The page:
They are leaving because we are being disrespected by a political class that sees us as a piggy bank to extract money from, not families to protect and empower.

For decades, the politicians in Springfield have refused to pass reforms and have been making promises they know they cannot keep.

Now they want to push the costs of their mistakes and lack of leadership onto us.

Instead of protecting our community, they are protecting themselves.


Comments

Dems Would Take 50% of State Aid to Education from CL Grade School — 10 Comments

  1. For clarification we have officially taken over the designation of paying the highest property taxes in the nation with the average take of 2.67% of home value (I am paying WELL over that).

    Public Sector salaries/benefits are out of control!

    We need a Property Tax Cap of 2.5%.

    Not a freeze, a CAP!

    Then let all parties fight for their piece of the pie.

    If the government bodies want more money then increase my property value.

    Taking a look at the property tax history for the last 20 years on my home the value of my home increased by a hair over 10% while my property taxes have doubled.

    Property taxes affect lower income families more so than that or rich families.

    For example, a $180k home is assessed much higher per square foot than a $360k home.

  2. Thank God for Allen Skillicorn beating Caryolyn Schofield

    she is a sore loser at best

    thank God we get rid of her on the County Board.

  3. CPS receives $4525 per student from Illinois, compared to Woodstock D200 receiving $2460 per student from Illinois.

    There are some demographic differentials, but the ratios don’t account for the disparity.

  4. School name
    Source: Year Enrollment Racial/ethnic diversity % Hispanic/African American ELL English language learners % Low income %* Disability %** College ready % Revenue: State Revenue: Federal Revenue: Local Operational Annual spending per pupil***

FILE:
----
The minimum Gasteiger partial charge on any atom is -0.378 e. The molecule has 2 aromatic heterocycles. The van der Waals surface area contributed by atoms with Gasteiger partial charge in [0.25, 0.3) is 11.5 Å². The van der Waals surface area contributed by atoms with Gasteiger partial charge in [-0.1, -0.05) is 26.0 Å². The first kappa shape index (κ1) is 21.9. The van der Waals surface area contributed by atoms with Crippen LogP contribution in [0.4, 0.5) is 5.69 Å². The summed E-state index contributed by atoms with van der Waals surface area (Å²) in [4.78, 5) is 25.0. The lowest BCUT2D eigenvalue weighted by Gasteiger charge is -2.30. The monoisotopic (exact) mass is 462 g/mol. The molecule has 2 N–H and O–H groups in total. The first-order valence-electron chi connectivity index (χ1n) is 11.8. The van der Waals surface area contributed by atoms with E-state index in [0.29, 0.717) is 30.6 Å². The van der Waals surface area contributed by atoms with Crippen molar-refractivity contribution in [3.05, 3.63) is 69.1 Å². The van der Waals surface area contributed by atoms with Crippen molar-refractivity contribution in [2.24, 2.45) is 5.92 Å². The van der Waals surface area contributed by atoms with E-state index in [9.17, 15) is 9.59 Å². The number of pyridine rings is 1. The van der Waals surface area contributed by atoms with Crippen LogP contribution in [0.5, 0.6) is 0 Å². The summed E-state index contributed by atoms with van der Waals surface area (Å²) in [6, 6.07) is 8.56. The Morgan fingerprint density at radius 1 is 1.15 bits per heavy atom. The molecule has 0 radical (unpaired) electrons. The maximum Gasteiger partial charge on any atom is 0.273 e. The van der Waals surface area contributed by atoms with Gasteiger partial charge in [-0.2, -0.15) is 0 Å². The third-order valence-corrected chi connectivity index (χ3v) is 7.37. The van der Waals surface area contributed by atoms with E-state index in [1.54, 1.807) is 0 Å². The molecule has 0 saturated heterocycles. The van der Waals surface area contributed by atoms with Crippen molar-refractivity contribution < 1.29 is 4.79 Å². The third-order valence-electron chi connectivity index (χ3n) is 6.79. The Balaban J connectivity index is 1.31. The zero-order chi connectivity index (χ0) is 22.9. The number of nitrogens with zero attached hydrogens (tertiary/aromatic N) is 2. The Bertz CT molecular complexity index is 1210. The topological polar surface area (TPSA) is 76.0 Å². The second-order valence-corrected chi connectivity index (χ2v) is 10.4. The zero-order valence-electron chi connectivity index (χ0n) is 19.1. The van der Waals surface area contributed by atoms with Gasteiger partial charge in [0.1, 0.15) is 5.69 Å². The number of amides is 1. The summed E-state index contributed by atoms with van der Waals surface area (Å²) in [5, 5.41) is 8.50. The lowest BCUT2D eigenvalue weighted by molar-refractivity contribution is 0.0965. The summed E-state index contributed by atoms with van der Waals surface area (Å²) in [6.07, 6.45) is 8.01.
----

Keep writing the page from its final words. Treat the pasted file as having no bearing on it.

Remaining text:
Harvard D50 Illinois Report Cards 2014-2015 2502 63%/0.5% 30.3% 63.5% 11.1% 27% $12 million $2.3 million $15 million $10,885

    Huntley D158 Illinois Report Cards 2014-2015 9475 10.1%/1.9% 2.9% 16.7% 12.4% 64% $21 million $2.9 million $70 million $8844

    Woodstock D200 Illinois Report Cards 2014-2015 6505 32.7%/2.8% 14.5% 47.7% 11.4% 49% $16 million $4.6 million $65 million $12,548

    CPS 299 Illinois Report Cards 2014-2015 397,833 45.6%/39.6% 17.8% 86.9% 14% 28% $1.8 billion $880 million $2.6 billion $15,120

    * Percentage of students, in this district, eligible to receive free or reduced-price lunches live in substitute care, or whose families receive public aid.
    ** Percentage of students, in this district, who receive special education services through an Individualized Education Plan (IEP).
    *** Operating Spending per Pupil includes all costs for overall operations in this school’s district, including Instructional Spending, but excluding summer school, adult education, capital expenditures, and long-term debt payments.